Relationship between HIV protease inhibitors and QTc interval duration in HIV-infected patients: a cross-sectional study

Br J Clin Pharmacol. 2009 Jan;67(1):76-82. doi: 10.1111/j.1365-2125.2008.03332.x. Epub 2008 Nov 17.


Aims: QTc interval prolongation and torsades de pointes have been reported in HIV-infected patients. Protease inhibitors (PIs) are suspected to contribute to this adverse reaction. However, many factors can prolong QTc interval. We examined factors influencing QTc duration in HIV-infected patients.

Methods: Unselected HIV-infected patients (n = 978) were enrolled in this prospective, single-centre cross-sectional study. Variables related to infection and treatments were collected. A digital electrocardiographic record was recorded in each patient and QT interval duration was measured and corrected using both Bazett's (QTcB) and Fridericia's (QTcF) formula. Results were analysed with a multivariable linear model.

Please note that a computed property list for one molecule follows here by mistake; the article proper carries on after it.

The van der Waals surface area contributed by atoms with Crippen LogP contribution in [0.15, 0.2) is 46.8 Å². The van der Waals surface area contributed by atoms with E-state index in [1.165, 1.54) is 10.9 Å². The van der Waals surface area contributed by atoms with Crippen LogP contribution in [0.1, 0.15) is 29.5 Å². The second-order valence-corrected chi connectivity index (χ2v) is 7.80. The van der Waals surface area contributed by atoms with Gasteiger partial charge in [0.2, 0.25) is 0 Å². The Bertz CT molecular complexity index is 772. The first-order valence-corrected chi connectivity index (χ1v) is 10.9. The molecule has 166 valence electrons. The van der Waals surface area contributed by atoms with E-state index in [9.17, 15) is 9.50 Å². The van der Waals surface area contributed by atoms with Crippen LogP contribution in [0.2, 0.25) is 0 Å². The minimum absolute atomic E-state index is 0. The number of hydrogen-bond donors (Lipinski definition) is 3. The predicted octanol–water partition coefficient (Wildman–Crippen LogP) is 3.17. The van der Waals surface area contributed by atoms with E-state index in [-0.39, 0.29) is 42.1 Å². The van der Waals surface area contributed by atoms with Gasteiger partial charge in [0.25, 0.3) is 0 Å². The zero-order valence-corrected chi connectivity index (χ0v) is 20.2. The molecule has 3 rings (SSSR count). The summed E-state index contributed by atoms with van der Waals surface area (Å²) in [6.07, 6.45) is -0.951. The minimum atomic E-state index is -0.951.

Results: After excluding arrhythmias and complete bundle branch blocks, QT interval was measured in 956 patients. The mean (SD) QTcB was 418 ms (23) and QTcF was 405 ms (20). QTc was found prolonged (>450 ms in women and >440 ms in men) in 129 [13.5%; 95% confidence interval (CI) 11.5, 15.8] and 38 (4%; 95% CI 2.9, 5.4) patients using Bazett and Fridericia corrections, respectively. On multivariable analysis, incomplete bundle branch block, ventricular hypertrophy, signs of ischaemic cardiopathy, female gender, White ethnic origin and age were significantly associated with QTc prolongation. The only HIV variable independently associated with QTc prolongation was the duration of infection (P = 0.023). After adjustment, anti-HIV treatment, in particular PI (P = 0.99), was not associated with QTc prolongation.

Conclusions: Although PIs block in vitro hERG current, they are not independently associated with QTc interval prolongation. Prolonged QTc interval in HIV-infected patients is primarily associated with factors commonly known to prolong QT and with the duration of HIV infection.

Publication types

  • Research Support, Non-U.S. Gov't

MeSH terms

  • Adult
  • Arrhythmias, Cardiac / chemically induced*
  • Cross-Sectional Studies
  • Electrocardiography / drug effects
  • Female
  • HIV Infections / drug therapy
  • HIV Protease Inhibitors / adverse effects*
  • Heart Rate / drug effects*
  • Humans
  • Male
  • Middle Aged
  • Potassium / blood
  • Prospective Studies


  • HIV Protease Inhibitors
  • Potassium